The Benefits of Engaging the Quads in Forward Bends (and the risks of misguided cautions)

In our last post we mentioned that true caution is based on accurate knowledge and wisdom; practicing it in yoga enhances benefits and minimizes risks. In this post, we talk about misguided caution and provide a couple of examples. This type of caution is usually based on fear: If you do “this”, a bad thing will happen. In fact, misguided cautions can enhance the risks and diminish the benefits of yoga because following them, among other things, diverts your focus from what is important. Think about it like this: You’re driving along the freeway and, for no reason, your passenger gets scared and yells, “STOP!” So you put on the brakes when you should apply the gas. The result is a pile-up. It's a type of passive aggressive way to decrease benefits and increase risks.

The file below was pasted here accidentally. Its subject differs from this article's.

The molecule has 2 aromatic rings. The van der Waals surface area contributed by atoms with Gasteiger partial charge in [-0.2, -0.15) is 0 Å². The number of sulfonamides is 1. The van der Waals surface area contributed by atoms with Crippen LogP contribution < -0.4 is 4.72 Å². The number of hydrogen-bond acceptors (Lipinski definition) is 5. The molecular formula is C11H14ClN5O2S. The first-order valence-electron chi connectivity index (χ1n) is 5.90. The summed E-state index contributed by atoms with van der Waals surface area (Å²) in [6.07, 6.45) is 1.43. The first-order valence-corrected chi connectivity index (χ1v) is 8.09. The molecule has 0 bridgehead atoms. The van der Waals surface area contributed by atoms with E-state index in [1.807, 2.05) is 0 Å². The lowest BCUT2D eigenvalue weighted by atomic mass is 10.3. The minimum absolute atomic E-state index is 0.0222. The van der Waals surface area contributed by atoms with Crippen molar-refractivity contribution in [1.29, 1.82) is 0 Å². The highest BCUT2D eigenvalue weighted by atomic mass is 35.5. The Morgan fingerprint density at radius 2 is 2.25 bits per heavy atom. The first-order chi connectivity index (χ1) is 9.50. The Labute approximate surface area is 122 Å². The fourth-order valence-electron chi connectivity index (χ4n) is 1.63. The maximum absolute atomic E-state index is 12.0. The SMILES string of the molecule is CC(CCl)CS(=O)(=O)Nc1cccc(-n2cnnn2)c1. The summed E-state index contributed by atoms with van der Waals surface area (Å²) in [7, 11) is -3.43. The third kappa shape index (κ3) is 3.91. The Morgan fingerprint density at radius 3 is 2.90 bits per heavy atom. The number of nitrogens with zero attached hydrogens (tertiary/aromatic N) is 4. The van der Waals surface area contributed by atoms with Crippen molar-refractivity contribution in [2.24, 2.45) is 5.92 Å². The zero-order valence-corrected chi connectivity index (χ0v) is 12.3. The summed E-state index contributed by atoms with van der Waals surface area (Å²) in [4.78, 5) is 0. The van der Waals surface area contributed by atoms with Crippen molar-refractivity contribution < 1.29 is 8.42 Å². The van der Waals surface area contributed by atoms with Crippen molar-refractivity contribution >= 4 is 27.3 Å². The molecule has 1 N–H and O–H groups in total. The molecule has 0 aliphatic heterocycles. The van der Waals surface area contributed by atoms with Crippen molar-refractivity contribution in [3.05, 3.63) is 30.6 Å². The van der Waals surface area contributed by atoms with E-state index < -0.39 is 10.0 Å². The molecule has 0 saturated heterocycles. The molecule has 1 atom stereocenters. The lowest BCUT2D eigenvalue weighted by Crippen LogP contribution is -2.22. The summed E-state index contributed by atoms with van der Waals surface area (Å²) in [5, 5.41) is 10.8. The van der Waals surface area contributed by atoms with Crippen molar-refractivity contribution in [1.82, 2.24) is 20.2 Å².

Two widely circulated examples of misguided caution relate to engaging the quadriceps in various yoga poses. One is that people with strong quads and misaligned kneecaps experience rapid progression of arthritis, and the second is that we should avoid contracting the rectus femoris in forward bends because it can cause “congestion”. Neither of these misconceptions has any basis in science, yet they are prevalent and have been incorporated into the curriculum of yoga, creating a conflict among teachers and practitioners. This has resulted in many teachers discouraging students from engaging these important muscles for fear of potential injury. I’ll address each of these “cautions” in turn later in the post, but in order to help resolve this conflict, let’s go over some of the basic science for the muscles and joints and then look at the benefits of engaging the quadriceps in a forward bend like Marichyasana I.
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